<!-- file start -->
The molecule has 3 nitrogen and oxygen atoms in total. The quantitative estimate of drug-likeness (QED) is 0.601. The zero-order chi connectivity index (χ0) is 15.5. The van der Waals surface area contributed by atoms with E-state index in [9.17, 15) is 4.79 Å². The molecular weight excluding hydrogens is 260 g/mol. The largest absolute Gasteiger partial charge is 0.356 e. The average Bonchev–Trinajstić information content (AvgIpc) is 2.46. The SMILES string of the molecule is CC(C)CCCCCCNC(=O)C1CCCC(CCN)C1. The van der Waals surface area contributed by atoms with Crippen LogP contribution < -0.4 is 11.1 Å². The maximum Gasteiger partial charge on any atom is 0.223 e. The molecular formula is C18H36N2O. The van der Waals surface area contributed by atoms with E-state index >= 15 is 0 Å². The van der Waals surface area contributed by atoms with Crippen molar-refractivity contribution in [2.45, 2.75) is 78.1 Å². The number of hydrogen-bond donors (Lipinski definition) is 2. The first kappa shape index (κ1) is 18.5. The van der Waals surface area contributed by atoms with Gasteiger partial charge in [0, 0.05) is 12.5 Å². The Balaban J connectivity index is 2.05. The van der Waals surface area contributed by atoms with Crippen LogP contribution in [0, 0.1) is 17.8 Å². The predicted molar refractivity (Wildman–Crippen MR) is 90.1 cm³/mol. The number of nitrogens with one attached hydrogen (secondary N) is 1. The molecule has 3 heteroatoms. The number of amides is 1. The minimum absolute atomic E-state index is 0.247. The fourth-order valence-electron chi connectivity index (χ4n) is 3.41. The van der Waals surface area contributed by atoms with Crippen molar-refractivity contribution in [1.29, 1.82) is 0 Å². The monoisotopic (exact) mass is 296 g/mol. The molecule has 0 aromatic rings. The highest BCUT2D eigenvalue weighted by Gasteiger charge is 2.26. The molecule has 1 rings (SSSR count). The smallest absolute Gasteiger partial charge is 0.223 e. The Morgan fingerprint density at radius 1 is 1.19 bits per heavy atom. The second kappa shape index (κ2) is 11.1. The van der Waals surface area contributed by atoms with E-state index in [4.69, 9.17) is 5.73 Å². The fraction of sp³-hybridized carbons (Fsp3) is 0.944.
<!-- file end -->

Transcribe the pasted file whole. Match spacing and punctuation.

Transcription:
The molecule has 3 nitrogen and oxygen atoms in total. The quantitative estimate of drug-likeness (QED) is 0.601. The zero-order chi connectivity index (χ0) is 15.5. The van der Waals surface area contributed by atoms with E-state index in [9.17, 15) is 4.79 Å². The molecular weight excluding hydrogens is 260 g/mol. The largest absolute Gasteiger partial charge is 0.356 e. The average Bonchev–Trinajstić information content (AvgIpc) is 2.46. The SMILES string of the molecule is CC(C)CCCCCCNC(=O)C1CCCC(CCN)C1. The van der Waals surface area contributed by atoms with Crippen LogP contribution < -0.4 is 11.1 Å². The maximum Gasteiger partial charge on any atom is 0.223 e. The molecular formula is C18H36N2O. The van der Waals surface area contributed by atoms with E-state index >= 15 is 0 Å². The van der Waals surface area contributed by atoms with Crippen molar-refractivity contribution in [2.45, 2.75) is 78.1 Å². The number of hydrogen-bond donors (Lipinski definition) is 2. The first kappa shape index (κ1) is 18.5. The van der Waals surface area contributed by atoms with Gasteiger partial charge in [0, 0.05) is 12.5 Å². The Balaban J connectivity index is 2.05. The van der Waals surface area contributed by atoms with Crippen LogP contribution in [0, 0.1) is 17.8 Å². The predicted molar refractivity (Wildman–Crippen MR) is 90.1 cm³/mol. The number of nitrogens with one attached hydrogen (secondary N) is 1. The molecule has 3 heteroatoms. The number of amides is 1. The minimum absolute atomic E-state index is 0.247. The fourth-order valence-electron chi connectivity index (χ4n) is 3.41. The van der Waals surface area contributed by atoms with Crippen molar-refractivity contribution in [1.29, 1.82) is 0 Å². The monoisotopic (exact) mass is 296 g/mol. The molecule has 0 aromatic rings. The highest BCUT2D eigenvalue weighted by Gasteiger charge is 2.26. The molecule has 1 rings (SSSR count). The smallest absolute Gasteiger partial charge is 0.223 e. The Morgan fingerprint density at radius 1 is 1.19 bits per heavy atom. The second kappa shape index (κ2) is 11.1. The van der Waals surface area contributed by atoms with E-state index in [4.69, 9.17) is 5.73 Å². The fraction of sp³-hybridized carbons (Fsp3) is 0.944.